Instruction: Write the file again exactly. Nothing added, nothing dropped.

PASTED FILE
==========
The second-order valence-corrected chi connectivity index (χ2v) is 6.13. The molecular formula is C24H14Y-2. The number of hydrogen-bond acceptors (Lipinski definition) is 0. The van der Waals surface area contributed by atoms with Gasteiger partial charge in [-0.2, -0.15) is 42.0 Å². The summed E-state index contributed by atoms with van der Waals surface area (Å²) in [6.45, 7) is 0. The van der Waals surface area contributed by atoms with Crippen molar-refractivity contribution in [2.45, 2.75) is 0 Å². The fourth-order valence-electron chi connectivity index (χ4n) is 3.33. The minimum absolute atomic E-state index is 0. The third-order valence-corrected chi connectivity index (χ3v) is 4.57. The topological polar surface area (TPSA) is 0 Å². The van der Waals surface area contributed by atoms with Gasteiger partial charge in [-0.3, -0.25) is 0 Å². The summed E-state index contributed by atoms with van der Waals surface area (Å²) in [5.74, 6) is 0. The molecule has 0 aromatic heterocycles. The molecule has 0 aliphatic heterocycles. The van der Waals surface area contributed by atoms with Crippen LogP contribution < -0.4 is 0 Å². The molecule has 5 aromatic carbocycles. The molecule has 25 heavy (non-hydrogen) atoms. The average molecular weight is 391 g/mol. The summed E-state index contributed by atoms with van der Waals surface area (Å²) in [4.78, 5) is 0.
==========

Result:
The second-order valence-corrected chi connectivity index (χ2v) is 6.13. The molecular formula is C24H14Y-2. The number of hydrogen-bond acceptors (Lipinski definition) is 0. The van der Waals surface area contributed by atoms with Gasteiger partial charge in [-0.2, -0.15) is 42.0 Å². The summed E-state index contributed by atoms with van der Waals surface area (Å²) in [6.45, 7) is 0. The van der Waals surface area contributed by atoms with Crippen molar-refractivity contribution in [2.45, 2.75) is 0 Å². The fourth-order valence-electron chi connectivity index (χ4n) is 3.33. The minimum absolute atomic E-state index is 0. The third-order valence-corrected chi connectivity index (χ3v) is 4.57. The topological polar surface area (TPSA) is 0 Å². The van der Waals surface area contributed by atoms with Gasteiger partial charge in [-0.3, -0.25) is 0 Å². The summed E-state index contributed by atoms with van der Waals surface area (Å²) in [5.74, 6) is 0. The molecule has 0 aromatic heterocycles. The molecule has 0 aliphatic heterocycles. The van der Waals surface area contributed by atoms with Crippen LogP contribution < -0.4 is 0 Å². The molecule has 5 aromatic carbocycles. The molecule has 25 heavy (non-hydrogen) atoms. The average molecular weight is 391 g/mol. The summed E-state index contributed by atoms with van der Waals surface area (Å²) in [4.78, 5) is 0.